As part of co-operation with apidays conferences, and apidays Helsinki 2020, a joint online event was held in collaboration with Joint Research Centre of the European Commission on public and private sector co-design on API development.
After presentations by public sector organizations from around Europe, a panel discussion summarized and aimed to answer the questions coming from these public sector organizations.
Private sector seasoned API experts Alan Glickenhouse (IBM) and Marjukka Niinioja (Osaango, panel chairperson), as well as Lorenzino Vaccari (European Commission, JRC consultant) discussed API-related questions presented by the public sector speakers in part II as well as topics brought on by the audience.
Panel concentrated on questions related to lifecycle management, discoverability, API design and security.
What is the impact of distributed architecture to API lifecycle?
Questions for the panel:
- How does moving to microservices or distributed architecture impact the API lifecycle?
- How to handle this change organizationally?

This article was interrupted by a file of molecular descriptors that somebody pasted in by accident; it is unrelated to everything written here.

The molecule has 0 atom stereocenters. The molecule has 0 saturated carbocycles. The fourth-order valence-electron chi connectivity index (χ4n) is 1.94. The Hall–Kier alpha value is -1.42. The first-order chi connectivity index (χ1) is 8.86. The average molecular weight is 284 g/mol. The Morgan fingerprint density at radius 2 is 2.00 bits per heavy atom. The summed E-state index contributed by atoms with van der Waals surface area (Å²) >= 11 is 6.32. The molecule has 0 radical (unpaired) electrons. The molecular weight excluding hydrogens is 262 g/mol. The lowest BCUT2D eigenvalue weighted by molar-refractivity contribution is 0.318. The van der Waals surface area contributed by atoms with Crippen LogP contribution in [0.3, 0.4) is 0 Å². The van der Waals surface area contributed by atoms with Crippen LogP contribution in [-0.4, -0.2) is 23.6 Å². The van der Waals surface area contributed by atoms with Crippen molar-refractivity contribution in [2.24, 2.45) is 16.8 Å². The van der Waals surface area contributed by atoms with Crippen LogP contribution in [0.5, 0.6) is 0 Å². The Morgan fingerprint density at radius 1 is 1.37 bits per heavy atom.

Glickenhouse: API and microservice are not the same thing. Not every API is built on microservice and not every microservice has a managed API. Microservices are a great way to introduce agility to the architecture, but that is a separate topic from which APIs to provide to our consumers. The consumer might be in a different network environment (e.g. on-premise or cloud) than the other service it consumes, and you might use an API for that. Inside one application, you might not integrate the multiple microservices that make up the application via APIs.
Niinioja: When I was co-authoring the book “API economy 101” we went through a lot of research, and one area was about the impact to organizational structures, the move from “integration paradigm” to “ecosystem paradigm”. The “ecosystem paradigm” means that independent teams inside and outside the organization can work and communicate together by exposing their capabilities via APIs.
Vaccari: Also because of the extreme heterogeneity of public services they offer, public organizations are frequently working like internal silos, often developing their own APIs. These are not necessarily microservices, while some are. The problem is to exchange information across the silos on who is developing which of these small programs and capabilities. Sometimes two departments are developing the same components. Still the change from monolith to smaller components is good and creates dialogue between the silos, even if it at first starts with the technical issues. Then you get to the organizational level and the question turns into how to mutually provide better public services for the society by using multiple software modules from many sources. So, on the positive side, using microservices promotes reuse, but also requires a lot of coordination.